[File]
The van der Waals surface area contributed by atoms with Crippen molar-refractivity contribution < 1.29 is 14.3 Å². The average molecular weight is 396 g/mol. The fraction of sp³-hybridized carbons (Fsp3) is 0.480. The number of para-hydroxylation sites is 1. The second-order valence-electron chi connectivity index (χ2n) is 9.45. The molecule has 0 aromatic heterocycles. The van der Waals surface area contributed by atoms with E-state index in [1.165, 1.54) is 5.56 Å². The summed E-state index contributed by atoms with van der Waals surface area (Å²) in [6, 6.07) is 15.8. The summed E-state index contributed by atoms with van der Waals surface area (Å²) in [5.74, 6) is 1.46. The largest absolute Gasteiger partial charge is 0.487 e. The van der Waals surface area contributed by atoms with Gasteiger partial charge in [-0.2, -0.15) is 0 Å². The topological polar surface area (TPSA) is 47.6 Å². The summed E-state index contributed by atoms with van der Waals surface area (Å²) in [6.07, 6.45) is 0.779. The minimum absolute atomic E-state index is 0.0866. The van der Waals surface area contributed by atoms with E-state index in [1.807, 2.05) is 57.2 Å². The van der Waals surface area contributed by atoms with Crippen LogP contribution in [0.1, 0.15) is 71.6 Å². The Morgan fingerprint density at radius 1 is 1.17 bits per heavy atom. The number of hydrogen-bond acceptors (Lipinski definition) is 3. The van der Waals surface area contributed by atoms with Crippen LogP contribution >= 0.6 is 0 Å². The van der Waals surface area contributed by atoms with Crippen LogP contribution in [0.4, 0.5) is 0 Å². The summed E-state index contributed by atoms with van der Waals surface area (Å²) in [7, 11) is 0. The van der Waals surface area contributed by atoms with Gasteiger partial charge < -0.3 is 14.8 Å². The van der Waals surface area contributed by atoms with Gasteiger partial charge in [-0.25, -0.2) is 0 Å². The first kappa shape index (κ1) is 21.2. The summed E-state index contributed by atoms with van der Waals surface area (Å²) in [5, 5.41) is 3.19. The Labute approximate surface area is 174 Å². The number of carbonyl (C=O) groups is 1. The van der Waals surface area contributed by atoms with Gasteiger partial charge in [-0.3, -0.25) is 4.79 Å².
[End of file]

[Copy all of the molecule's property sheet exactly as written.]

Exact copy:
The van der Waals surface area contributed by atoms with Crippen molar-refractivity contribution < 1.29 is 14.3 Å². The average molecular weight is 396 g/mol. The fraction of sp³-hybridized carbons (Fsp3) is 0.480. The number of para-hydroxylation sites is 1. The second-order valence-electron chi connectivity index (χ2n) is 9.45. The molecule has 0 aromatic heterocycles. The van der Waals surface area contributed by atoms with E-state index in [1.165, 1.54) is 5.56 Å². The summed E-state index contributed by atoms with van der Waals surface area (Å²) in [6, 6.07) is 15.8. The summed E-state index contributed by atoms with van der Waals surface area (Å²) in [5.74, 6) is 1.46. The largest absolute Gasteiger partial charge is 0.487 e. The van der Waals surface area contributed by atoms with Gasteiger partial charge in [-0.2, -0.15) is 0 Å². The topological polar surface area (TPSA) is 47.6 Å². The summed E-state index contributed by atoms with van der Waals surface area (Å²) in [6.07, 6.45) is 0.779. The minimum absolute atomic E-state index is 0.0866. The van der Waals surface area contributed by atoms with E-state index in [1.807, 2.05) is 57.2 Å². The van der Waals surface area contributed by atoms with Crippen LogP contribution in [0.1, 0.15) is 71.6 Å². The Morgan fingerprint density at radius 1 is 1.17 bits per heavy atom. The number of hydrogen-bond acceptors (Lipinski definition) is 3. The van der Waals surface area contributed by atoms with Crippen LogP contribution >= 0.6 is 0 Å². The van der Waals surface area contributed by atoms with Crippen LogP contribution in [0.4, 0.5) is 0 Å². The summed E-state index contributed by atoms with van der Waals surface area (Å²) in [7, 11) is 0. The van der Waals surface area contributed by atoms with Gasteiger partial charge < -0.3 is 14.8 Å². The van der Waals surface area contributed by atoms with Gasteiger partial charge in [-0.25, -0.2) is 0 Å². The first kappa shape index (κ1) is 21.2. The summed E-state index contributed by atoms with van der Waals surface area (Å²) in [5, 5.41) is 3.19. The Labute approximate surface area is 174 Å². The number of carbonyl (C=O) groups is 1. The van der Waals surface area contributed by atoms with Gasteiger partial charge in [-0.3, -0.25) is 4.79 Å².